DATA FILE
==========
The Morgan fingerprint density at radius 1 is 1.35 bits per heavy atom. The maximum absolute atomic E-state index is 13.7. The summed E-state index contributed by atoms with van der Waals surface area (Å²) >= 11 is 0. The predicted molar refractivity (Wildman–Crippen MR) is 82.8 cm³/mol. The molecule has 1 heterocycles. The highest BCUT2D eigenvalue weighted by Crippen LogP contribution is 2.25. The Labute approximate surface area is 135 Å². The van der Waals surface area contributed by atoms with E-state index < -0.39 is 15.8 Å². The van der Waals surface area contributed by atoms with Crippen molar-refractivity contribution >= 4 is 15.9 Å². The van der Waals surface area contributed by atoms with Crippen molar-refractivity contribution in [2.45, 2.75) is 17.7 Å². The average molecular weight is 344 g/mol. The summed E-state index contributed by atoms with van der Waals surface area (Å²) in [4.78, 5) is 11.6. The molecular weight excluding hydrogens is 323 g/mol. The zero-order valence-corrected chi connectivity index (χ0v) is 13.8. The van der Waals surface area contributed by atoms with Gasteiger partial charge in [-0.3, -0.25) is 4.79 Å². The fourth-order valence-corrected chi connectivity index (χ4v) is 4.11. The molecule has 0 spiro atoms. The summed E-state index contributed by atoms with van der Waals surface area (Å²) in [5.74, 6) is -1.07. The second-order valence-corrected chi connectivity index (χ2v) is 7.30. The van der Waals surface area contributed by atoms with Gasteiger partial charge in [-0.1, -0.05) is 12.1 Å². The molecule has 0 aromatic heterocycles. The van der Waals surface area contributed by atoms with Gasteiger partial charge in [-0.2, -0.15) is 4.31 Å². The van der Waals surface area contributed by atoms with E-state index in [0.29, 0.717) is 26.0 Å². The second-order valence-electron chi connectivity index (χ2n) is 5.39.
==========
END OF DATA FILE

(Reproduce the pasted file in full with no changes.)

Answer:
The Morgan fingerprint density at radius 1 is 1.35 bits per heavy atom. The maximum absolute atomic E-state index is 13.7. The summed E-state index contributed by atoms with van der Waals surface area (Å²) >= 11 is 0. The predicted molar refractivity (Wildman–Crippen MR) is 82.8 cm³/mol. The molecule has 1 heterocycles. The highest BCUT2D eigenvalue weighted by Crippen LogP contribution is 2.25. The Labute approximate surface area is 135 Å². The van der Waals surface area contributed by atoms with E-state index < -0.39 is 15.8 Å². The van der Waals surface area contributed by atoms with Crippen molar-refractivity contribution >= 4 is 15.9 Å². The van der Waals surface area contributed by atoms with Crippen molar-refractivity contribution in [2.45, 2.75) is 17.7 Å². The average molecular weight is 344 g/mol. The summed E-state index contributed by atoms with van der Waals surface area (Å²) in [4.78, 5) is 11.6. The molecular weight excluding hydrogens is 323 g/mol. The zero-order valence-corrected chi connectivity index (χ0v) is 13.8. The van der Waals surface area contributed by atoms with Gasteiger partial charge in [-0.3, -0.25) is 4.79 Å². The fourth-order valence-corrected chi connectivity index (χ4v) is 4.11. The molecule has 0 spiro atoms. The summed E-state index contributed by atoms with van der Waals surface area (Å²) in [5.74, 6) is -1.07. The second-order valence-corrected chi connectivity index (χ2v) is 7.30. The van der Waals surface area contributed by atoms with Gasteiger partial charge in [-0.1, -0.05) is 12.1 Å². The molecule has 0 aromatic heterocycles. The van der Waals surface area contributed by atoms with Gasteiger partial charge in [-0.2, -0.15) is 4.31 Å². The van der Waals surface area contributed by atoms with E-state index in [0.29, 0.717) is 26.0 Å². The second-order valence-electron chi connectivity index (χ2n) is 5.39.